Today, EU Justice Commissioner Viviane Reding met with European Industry Associations, European Business Schools and Senior Executive Women to discuss progress being made on improving the gender balance in company boardrooms.
Despite around 60% of university graduates being female, women still represent only 14% of board members in Europe’s biggest listed companies and only 3% of board presidents. Business schools play a crucial role in equipping young women for a career in business and helping them to reach the top. They are helping women to prepare for professional careers through seminars, training programmes and providing networking opportunities.
“I do not accept the argument that there aren’t enough qualified women to fill supervisory boards – you just need to look at the list of 7 000 ‘board ready’ women that European Business schools published a few months ago to see that there are,” said Vice-President Viviane Reding, the EU’s Justice Commissioner. “The pool of talent is there – companies should now make use of it.”
In September 2011, the European Business Schools and Senior Executive Women launched a call to action to shatter the glass ceilings which impede senior women executives from acceding to corporate boardroom seats throughout Europe. Their ever growing list of “Board Ready Women” – up to 7 000 today from 3 500 in March 2012 – makes it clear that there are more than enough eminently qualified women to help lead Europe’s and the world’s corporations into the 21st century and that it is now time to shatter the ceiling that has kept these women from ascending to these board of directors positions.
Why gender-balanced boards?
In these difficult economic times – when we are facing the challenges of an ageing population and skills shortages, in addition to the financial crisis – it is more important than ever to take advantage of everyone’s skills: both female and male.
There are four main reasons for breaking the glass ceiling on company boards:
• The economic imperative: Getting more women into the labour market is an important factor in improving Europe’s competitiveness. Having more women in the workforce will also help achieve the EU’s goal of raising the employment rate for adults to 75%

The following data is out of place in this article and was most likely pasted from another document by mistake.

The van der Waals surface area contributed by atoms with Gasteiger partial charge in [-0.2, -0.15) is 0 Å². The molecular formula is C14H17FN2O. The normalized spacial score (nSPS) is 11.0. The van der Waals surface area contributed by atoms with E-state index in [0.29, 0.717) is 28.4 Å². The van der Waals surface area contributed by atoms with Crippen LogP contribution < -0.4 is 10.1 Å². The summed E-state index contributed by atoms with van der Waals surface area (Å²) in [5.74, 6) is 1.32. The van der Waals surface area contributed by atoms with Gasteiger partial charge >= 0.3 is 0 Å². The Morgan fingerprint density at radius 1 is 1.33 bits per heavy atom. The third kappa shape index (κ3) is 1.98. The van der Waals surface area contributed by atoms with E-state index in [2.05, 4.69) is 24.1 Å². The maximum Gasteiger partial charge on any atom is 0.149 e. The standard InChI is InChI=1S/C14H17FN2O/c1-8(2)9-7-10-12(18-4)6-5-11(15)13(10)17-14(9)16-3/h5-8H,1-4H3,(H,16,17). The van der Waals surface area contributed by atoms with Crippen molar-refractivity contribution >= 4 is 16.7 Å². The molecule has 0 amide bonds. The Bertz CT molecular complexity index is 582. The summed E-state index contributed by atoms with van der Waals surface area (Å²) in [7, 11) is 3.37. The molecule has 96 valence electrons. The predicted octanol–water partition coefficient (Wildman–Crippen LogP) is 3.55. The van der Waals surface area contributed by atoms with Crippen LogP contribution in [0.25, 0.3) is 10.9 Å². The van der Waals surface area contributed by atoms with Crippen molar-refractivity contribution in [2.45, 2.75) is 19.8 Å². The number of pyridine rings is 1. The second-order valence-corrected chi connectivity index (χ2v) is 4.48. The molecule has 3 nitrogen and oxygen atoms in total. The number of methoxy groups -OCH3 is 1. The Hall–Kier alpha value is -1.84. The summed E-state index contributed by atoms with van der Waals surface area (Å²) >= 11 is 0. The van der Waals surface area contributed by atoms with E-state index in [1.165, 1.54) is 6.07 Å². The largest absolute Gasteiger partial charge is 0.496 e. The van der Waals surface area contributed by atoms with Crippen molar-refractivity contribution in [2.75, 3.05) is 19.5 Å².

• The business case: a growing number of studies show a link between more women in senior positions and companies’ financial performance
• The need for a level playing field: several EU Member States have started to act and have introduced legally binding quotas for company boards. These varyingquota rules are new, and they can be a challenge for businesses operating in several EU countries.
• Public demand: Europeans strongly support better gender balance. In a recent Europe-wide opinion poll, 88% of people said that, given the same qualifications and skills, women should be equally represented in top business jobs and 75% said they were in favour of legislative measures to enforce this.
On 1 March 2011, EU Justice Commissioner Reding met chief executives and chairs of boards of publicly listed companies to discuss the under-representation of women on corporate boards. She challenged all publicly listed companies in Europe to sign up to the “Women on the Board Pledge for Europe” and commit voluntarily to increasing women’s participation on corporate boards to 30% by 2015 and to 40% by 2020 (see IP/11/242 and MEMO/11/124).
A year later, only 24 companies had signed the pledge, prompting the European Commission to launch a three month long public consultation that closed at the end of May, seeking the opinion of citizens and stakeholders. (IP/12/213) The number of responses received shows the great interest in this matter: the Commission received responses from almost 500 individuals, companies, organisations and governments from all over Europe.
The Commission is now analysing the responses and preparing an economic analysis. The Commission’s Legislative Work Programme for 2012 announces a legislative initiative on improving the gender balance in companies listed on stock exchanges.